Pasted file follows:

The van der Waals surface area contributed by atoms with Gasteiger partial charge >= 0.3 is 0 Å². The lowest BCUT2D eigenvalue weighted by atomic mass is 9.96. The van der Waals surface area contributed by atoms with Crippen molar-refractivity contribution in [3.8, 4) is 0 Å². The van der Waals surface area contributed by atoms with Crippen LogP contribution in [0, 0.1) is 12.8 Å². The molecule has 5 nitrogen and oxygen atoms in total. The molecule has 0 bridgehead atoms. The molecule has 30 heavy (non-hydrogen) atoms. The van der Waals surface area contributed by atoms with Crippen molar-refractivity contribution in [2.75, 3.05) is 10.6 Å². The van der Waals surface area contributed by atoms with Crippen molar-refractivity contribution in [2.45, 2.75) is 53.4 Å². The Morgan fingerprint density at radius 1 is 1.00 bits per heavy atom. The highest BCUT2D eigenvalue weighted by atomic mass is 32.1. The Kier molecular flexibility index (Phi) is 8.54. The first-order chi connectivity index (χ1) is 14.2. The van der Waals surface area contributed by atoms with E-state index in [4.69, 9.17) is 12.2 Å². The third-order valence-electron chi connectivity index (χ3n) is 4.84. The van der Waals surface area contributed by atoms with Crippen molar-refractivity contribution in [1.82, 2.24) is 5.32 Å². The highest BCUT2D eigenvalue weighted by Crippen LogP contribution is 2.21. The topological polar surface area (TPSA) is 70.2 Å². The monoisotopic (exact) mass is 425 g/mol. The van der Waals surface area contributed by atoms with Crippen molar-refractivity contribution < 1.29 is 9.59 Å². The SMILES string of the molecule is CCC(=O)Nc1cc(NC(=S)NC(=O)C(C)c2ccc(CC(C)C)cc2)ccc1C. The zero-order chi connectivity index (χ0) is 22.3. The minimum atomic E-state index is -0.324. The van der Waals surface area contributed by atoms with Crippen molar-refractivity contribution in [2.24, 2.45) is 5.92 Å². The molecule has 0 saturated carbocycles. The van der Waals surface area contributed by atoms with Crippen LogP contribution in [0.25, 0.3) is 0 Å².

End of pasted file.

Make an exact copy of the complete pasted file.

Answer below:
The van der Waals surface area contributed by atoms with Gasteiger partial charge >= 0.3 is 0 Å². The lowest BCUT2D eigenvalue weighted by atomic mass is 9.96. The van der Waals surface area contributed by atoms with Crippen molar-refractivity contribution in [3.8, 4) is 0 Å². The van der Waals surface area contributed by atoms with Crippen LogP contribution in [0, 0.1) is 12.8 Å². The molecule has 5 nitrogen and oxygen atoms in total. The molecule has 0 bridgehead atoms. The molecule has 30 heavy (non-hydrogen) atoms. The van der Waals surface area contributed by atoms with Crippen molar-refractivity contribution in [2.75, 3.05) is 10.6 Å². The van der Waals surface area contributed by atoms with Crippen molar-refractivity contribution in [2.45, 2.75) is 53.4 Å². The Morgan fingerprint density at radius 1 is 1.00 bits per heavy atom. The highest BCUT2D eigenvalue weighted by atomic mass is 32.1. The Kier molecular flexibility index (Phi) is 8.54. The first-order chi connectivity index (χ1) is 14.2. The van der Waals surface area contributed by atoms with E-state index in [4.69, 9.17) is 12.2 Å². The third-order valence-electron chi connectivity index (χ3n) is 4.84. The van der Waals surface area contributed by atoms with Crippen molar-refractivity contribution in [1.82, 2.24) is 5.32 Å². The highest BCUT2D eigenvalue weighted by Crippen LogP contribution is 2.21. The topological polar surface area (TPSA) is 70.2 Å². The monoisotopic (exact) mass is 425 g/mol. The van der Waals surface area contributed by atoms with Crippen molar-refractivity contribution < 1.29 is 9.59 Å². The SMILES string of the molecule is CCC(=O)Nc1cc(NC(=S)NC(=O)C(C)c2ccc(CC(C)C)cc2)ccc1C. The zero-order chi connectivity index (χ0) is 22.3. The minimum atomic E-state index is -0.324. The van der Waals surface area contributed by atoms with Crippen molar-refractivity contribution in [2.24, 2.45) is 5.92 Å². The molecule has 0 saturated carbocycles. The van der Waals surface area contributed by atoms with Crippen LogP contribution in [0.25, 0.3) is 0 Å².